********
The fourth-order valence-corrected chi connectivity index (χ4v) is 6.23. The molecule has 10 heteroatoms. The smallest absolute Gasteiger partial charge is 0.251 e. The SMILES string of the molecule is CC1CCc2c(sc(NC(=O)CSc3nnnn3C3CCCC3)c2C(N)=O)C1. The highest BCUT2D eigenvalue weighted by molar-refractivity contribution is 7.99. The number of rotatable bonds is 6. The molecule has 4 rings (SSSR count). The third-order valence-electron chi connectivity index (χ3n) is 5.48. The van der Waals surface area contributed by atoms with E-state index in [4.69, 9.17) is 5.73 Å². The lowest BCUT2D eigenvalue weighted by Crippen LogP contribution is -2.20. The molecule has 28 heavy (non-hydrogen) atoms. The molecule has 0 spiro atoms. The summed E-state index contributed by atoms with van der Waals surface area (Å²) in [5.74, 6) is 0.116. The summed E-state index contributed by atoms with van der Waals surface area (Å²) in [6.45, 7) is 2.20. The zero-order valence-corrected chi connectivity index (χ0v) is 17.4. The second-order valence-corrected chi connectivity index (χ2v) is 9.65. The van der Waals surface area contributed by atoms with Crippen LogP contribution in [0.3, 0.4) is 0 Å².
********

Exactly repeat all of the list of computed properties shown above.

The fourth-order valence-corrected chi connectivity index (χ4v) is 6.23. The molecule has 10 heteroatoms. The smallest absolute Gasteiger partial charge is 0.251 e. The SMILES string of the molecule is CC1CCc2c(sc(NC(=O)CSc3nnnn3C3CCCC3)c2C(N)=O)C1. The highest BCUT2D eigenvalue weighted by molar-refractivity contribution is 7.99. The number of rotatable bonds is 6. The molecule has 4 rings (SSSR count). The third-order valence-electron chi connectivity index (χ3n) is 5.48. The van der Waals surface area contributed by atoms with E-state index in [4.69, 9.17) is 5.73 Å². The lowest BCUT2D eigenvalue weighted by Crippen LogP contribution is -2.20. The molecule has 28 heavy (non-hydrogen) atoms. The molecule has 0 spiro atoms. The summed E-state index contributed by atoms with van der Waals surface area (Å²) in [5.74, 6) is 0.116. The summed E-state index contributed by atoms with van der Waals surface area (Å²) in [6.45, 7) is 2.20. The zero-order valence-corrected chi connectivity index (χ0v) is 17.4. The second-order valence-corrected chi connectivity index (χ2v) is 9.65. The van der Waals surface area contributed by atoms with Crippen LogP contribution in [0.3, 0.4) is 0 Å².